A fine pair of George III period mahogany elbow chairs by Robert Manwaring. The termini on the supports and arms of typical ball construction. Very well carved detail to the pierced back splats The sinuously shaped sections to the back are very well executed.
Seat height 18.5 inches (47cm)
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Shipping P.O.A. Subject to quotation and will be charged separately.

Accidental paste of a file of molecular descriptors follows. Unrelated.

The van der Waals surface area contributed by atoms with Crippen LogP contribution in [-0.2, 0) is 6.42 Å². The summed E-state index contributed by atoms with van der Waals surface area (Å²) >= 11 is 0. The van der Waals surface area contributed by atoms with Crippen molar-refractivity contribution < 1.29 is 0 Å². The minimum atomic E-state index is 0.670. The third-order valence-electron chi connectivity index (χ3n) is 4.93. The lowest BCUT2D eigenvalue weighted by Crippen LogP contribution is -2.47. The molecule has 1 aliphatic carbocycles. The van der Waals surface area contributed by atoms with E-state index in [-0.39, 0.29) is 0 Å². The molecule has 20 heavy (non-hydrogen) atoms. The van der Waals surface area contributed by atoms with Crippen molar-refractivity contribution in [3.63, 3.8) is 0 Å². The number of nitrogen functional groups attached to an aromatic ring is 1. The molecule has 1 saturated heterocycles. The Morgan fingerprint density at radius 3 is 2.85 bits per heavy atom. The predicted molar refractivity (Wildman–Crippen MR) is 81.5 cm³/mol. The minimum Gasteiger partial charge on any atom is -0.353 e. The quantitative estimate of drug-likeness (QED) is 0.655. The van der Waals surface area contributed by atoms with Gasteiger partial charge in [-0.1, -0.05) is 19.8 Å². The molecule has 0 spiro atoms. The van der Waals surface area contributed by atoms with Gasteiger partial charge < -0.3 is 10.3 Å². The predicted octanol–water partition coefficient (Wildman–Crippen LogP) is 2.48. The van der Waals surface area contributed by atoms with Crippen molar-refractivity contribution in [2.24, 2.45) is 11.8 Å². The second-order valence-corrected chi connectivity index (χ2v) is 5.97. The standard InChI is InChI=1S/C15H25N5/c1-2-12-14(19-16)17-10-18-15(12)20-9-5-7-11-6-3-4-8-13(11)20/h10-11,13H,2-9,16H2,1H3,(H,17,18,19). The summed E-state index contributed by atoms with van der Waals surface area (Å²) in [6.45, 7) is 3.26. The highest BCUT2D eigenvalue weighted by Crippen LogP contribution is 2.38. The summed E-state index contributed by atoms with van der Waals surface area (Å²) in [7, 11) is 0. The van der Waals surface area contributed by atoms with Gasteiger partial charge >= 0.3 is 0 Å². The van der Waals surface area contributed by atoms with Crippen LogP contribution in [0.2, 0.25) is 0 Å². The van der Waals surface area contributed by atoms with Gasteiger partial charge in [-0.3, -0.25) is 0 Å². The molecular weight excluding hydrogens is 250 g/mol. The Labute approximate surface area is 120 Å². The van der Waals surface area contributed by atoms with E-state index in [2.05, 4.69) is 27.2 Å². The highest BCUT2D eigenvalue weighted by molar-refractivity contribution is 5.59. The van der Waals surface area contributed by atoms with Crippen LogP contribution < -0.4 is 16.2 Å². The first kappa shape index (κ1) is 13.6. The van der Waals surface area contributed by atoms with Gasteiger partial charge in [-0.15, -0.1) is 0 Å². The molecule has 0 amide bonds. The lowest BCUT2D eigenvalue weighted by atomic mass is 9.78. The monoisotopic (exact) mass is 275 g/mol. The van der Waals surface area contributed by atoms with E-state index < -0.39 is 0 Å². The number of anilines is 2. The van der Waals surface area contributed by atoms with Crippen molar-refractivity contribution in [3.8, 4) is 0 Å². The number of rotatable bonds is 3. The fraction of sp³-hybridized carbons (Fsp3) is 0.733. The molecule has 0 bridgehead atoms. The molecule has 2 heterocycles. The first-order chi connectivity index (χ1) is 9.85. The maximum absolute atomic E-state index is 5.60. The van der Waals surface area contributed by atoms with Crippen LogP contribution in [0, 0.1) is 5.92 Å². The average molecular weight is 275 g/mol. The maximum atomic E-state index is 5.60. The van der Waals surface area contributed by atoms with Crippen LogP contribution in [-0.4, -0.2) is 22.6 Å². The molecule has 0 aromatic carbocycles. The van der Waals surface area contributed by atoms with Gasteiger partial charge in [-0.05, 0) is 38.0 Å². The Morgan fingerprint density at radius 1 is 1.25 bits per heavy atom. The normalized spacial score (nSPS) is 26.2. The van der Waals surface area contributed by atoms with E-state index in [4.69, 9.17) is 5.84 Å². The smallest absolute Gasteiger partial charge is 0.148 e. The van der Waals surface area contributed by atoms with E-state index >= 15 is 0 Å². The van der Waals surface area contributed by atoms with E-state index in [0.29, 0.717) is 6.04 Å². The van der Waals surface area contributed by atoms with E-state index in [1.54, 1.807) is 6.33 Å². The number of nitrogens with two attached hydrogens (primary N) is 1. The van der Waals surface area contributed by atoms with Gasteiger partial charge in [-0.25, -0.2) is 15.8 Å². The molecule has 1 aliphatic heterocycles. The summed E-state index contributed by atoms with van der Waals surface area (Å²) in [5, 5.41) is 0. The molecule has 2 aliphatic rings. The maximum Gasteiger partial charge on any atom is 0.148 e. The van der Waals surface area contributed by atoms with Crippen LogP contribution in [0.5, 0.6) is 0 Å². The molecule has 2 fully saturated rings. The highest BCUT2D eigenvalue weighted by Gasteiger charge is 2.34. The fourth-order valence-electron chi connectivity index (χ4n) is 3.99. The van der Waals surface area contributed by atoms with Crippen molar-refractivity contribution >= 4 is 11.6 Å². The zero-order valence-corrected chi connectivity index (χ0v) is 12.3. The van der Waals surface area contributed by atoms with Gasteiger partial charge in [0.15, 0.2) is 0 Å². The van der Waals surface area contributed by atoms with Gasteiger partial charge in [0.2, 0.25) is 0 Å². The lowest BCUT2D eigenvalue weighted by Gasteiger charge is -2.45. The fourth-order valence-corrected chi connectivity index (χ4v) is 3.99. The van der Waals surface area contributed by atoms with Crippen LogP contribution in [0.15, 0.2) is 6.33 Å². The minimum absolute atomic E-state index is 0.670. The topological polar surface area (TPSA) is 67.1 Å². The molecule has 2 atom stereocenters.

Robert Manwaring was an English 18th-century furniture designer and cabinet maker. The dates of his birth and death are unknown. He was a contemporary and imitator of Thomas Chippendale, and not the least considerable of his rivals. He prided himself upon work which he described as "genteel", and his specialty was chairs. He manifests the same surprising variations of quality that are noticed in the work of nearly all the English cabinet-makers of the second half of the 18th century, and while his best had an undeniable elegance, his worst was exceedingly bad: squat, ill-proportioned and confusing. Some of his chair backs are so nearly identical with Chippendale's that it is difficult to suppose that the one did not copy from the other, and most of the designs of the greater man enjoyed priority of date. During a portion of his career, Manwaring was a devotee of the Chinese taste; he likewise practiced in the Gothic manner. He appears to have introduced the small bracket between the front rail of the seat and the top of the chair leg, or at all events to have made such constant use of it, that it has come to be regarded as characteristic of his work. Manwaring described certain products of his own work as "elegant and superb", and as possessing "grandeur and magnificence". He did not confine himself to furniture but produced many designs for rustic gates and railings, often very extravagant. One of his most absurd rural chairs has rock-work with a waterfall in the back.